I fear this is the struggle I had with agreeing with this book and yet, disagreeing with it. On one level the need to grasp what I am reading for the benefit of scholarship and dissertation seems to me to be more than just a “skimming” offense. However, for time and actual interest in all that is written in the books I’ve enlisted so far, I cannot imagine suffering through every page of all of these books.

    Good post

  2. mm Kyle Chalko says:

    Dan. great post. I love your reference to Ecclesiastes. Such an important reminder as much our life to going to be revolving around studying, and writing for the next few years. Sometimes I feel like the writer of Ecclesiastes feel like it’s all “Vanity!”

    The issue of retention is frustrating. We only keep of a book what we retain, and it we retain hardly anything its like we hardly read it.

    But I also think that sometimes a book can nourish us in certain ways even if we don’t quite recall what we are retaining. An incomplete analogy might be that of consuming food. I don’t remember what I ate for breakfast 3 weeks ago, let alone 3 days ago, but I remember that is nourished me. I think there might be some truth to this in regard to reading.

  3. mm Jean Ollis says:

    I can totally relate to the tranquility factor which comes with curling up on the couch with a warm drink, and a great piece of literature. I think the key for me is “a great piece of literature”. While I can understand the avid readers recoil when Bayard encourages non-reading, I also find there aren’t that many books that captivate my interest. If the book isn’t quality reading, I’ll have no problem skimming, but if it’s full of great information I’m going to retain my cover to cover reading. I’m excited to hear about your research interest…

  4. Dave Watermulder says:

    Hey Dan,

    I think you are channeling a lot of us in the group with this post. We are trying to trust Dr. Clark and others that this way of reading, or “un-reading”, but it isn’t easy. Keep sipping the tea, asking these questions, and reading, my friend!

  5. mm Trisha Welstad says:

    I too noted that Bayard was very well read as I encountered his text. I was almost annoyed with the fact that he was so brilliant about talking about books and then writes how he had read, not read or completely forgotten the ones he had referenced. The challenge to retain content seems to be the most difficult. That said, what do you think was most valuable content from Bayard’s writing? Were there any chapters or particular principles that stood out to you?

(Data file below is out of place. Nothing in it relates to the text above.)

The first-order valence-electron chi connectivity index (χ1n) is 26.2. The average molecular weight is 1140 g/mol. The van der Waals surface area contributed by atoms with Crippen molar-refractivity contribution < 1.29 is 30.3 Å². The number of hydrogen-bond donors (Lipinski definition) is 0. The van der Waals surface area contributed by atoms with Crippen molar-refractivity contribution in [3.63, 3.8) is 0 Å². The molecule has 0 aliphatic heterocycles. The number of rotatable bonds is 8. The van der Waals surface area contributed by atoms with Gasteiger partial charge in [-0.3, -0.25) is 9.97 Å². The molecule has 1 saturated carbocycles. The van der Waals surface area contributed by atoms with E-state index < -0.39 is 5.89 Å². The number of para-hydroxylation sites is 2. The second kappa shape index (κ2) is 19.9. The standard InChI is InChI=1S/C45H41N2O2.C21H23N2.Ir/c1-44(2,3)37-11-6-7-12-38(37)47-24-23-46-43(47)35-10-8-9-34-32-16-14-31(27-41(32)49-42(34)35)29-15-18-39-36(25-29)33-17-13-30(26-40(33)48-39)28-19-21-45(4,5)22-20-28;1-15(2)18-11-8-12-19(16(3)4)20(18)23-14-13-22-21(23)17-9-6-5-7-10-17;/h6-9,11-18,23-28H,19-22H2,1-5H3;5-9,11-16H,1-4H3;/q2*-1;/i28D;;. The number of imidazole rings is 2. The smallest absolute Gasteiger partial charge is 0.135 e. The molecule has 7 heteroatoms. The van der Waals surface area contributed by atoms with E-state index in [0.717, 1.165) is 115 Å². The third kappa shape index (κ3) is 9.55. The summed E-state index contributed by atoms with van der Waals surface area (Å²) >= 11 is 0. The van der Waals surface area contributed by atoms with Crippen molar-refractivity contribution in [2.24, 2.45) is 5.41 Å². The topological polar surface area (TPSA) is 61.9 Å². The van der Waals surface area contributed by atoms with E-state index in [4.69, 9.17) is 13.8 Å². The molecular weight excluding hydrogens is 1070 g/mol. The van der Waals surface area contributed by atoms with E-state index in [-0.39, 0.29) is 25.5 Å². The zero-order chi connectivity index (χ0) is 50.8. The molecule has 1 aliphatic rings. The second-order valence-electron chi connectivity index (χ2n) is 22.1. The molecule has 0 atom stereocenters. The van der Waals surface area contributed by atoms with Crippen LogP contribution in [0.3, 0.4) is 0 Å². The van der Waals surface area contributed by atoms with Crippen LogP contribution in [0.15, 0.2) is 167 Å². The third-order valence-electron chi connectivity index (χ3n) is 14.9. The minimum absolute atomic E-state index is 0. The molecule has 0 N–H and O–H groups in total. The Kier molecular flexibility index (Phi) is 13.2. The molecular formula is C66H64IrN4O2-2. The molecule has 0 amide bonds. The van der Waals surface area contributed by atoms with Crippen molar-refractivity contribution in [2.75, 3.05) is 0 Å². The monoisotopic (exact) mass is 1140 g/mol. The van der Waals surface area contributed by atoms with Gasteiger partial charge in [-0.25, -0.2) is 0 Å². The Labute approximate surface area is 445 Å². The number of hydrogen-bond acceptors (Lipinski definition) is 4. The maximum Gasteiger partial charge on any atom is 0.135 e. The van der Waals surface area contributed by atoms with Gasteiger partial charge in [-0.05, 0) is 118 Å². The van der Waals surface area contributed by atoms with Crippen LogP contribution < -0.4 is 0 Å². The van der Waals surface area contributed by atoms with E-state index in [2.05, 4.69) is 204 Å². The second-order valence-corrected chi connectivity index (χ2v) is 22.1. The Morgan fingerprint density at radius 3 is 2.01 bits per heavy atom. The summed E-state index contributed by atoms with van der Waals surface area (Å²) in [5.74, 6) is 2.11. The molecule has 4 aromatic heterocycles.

6. Greg says:

    You may get the click bait of the week award with your title; unless you are calling those that click on it “ignorant baboons”. I might be offended, I will decide later.
    Dan I love how you discuss a book, act like you haven’t read it and criticize it all at the same time. I also found it interesting that he discussed not reading but giving examples that he read. I too love a good book, coffee (or tea) and quiet. I will admit that those times and reading for my Dmin dissertation might not in the same dream. I have to separate the books that I want to read and spend time with and those that I need as a resource. I think we will treat them differently, read them differently and be able to speak communally about them differently. Thanks for your blog.

  7. It appears you remembered plenty of the book to not sound like a baboon and your value and enjoyment for reading kind of gives you away as a reader more than a non-reader. Although I know Bayard would say we all end up un-reading books eventually because our memories get shot, especially mine these days. I like the idea you touched on that we all have an inner book that is being written by all the information being downloaded in our brains and my prayer is that that information will be recalled when needed the most. Great post Dan and hope you enjoyed your tea!

  8. Mark Petersen says:


    Wonderful post, beautifully written. Thanks.

    I noticed we used the same Bayard quote, the one about losing your learning in the ocean of oblivion. And then you mentioned the writer of Ecclesiastes. It makes me wonder if all is meaningless. I sure hope not because we could do something else with our DMin investment. 😉

    My perspective is that we may forget the details of what we read, and indeed, even that we have read a book. But somehow, we are changed by reading. This enrichment (if it’s worth reading) must shape us going forward.

  9. mm Jason Turbeville says:

    As I read your discussion on Bayard’s book one thing popped in my head, No Fair! Dan gets a quiet place to read and write. As I am writing this my house is a cacophony of noise and questions from my twin 15 year olds and my wife getting ready to go on a trip. How much I would give to have quiet…By the way, great post the quote from Ecclesiastes was spot on. I feel I am going to be forgetting more than I remember of all the books we are reading over the next three years. I suppose I will have to take Bayard’s advice.

  10. Chris Pritchett says:

    Thanks Dan for your thoughtful and humorous post. You are a witty guy. I struggled with Bayard’s premise but didn’t bother to think that therefore I should read his book in it’s entirety. Well said. Have a great trip and see you on zoom next week!

  11. mm Jay Forseth says:

    Hi Dan,

    Is “off the hook” a good thing or a bad thing? You crack me up! After all we have been through as roommates…

    I very much appreciated the Ecclesiastes verse. I actually forgot that was in there, but am so glad you reminded us. “Of making many books there is no end, and much study is a weariness of the flesh.” (Ecc 12:12).

    I realized today that I am not much of an academic. I don’t mind academics, in fact I kinda envy them. But I can understand Solomon saying there is weariness in much study. I am more of a practical person, and would rather be active in application, rather than endless discussion and thinking. This fact will probably cost me some points on my grade…

    Missed you on the call today. We will see you next week!

  12. Dave Watermulder says:

    Thanks, Dan–
    I enjoyed reading your post (glad the site is finally working again so I can comment in a timely manner!). I think we’re all struggling with the changing relationship with books, but also open to it as a necessary part of our studies. Bayard was definitely entertaining and fun, I’m glad you thought so too!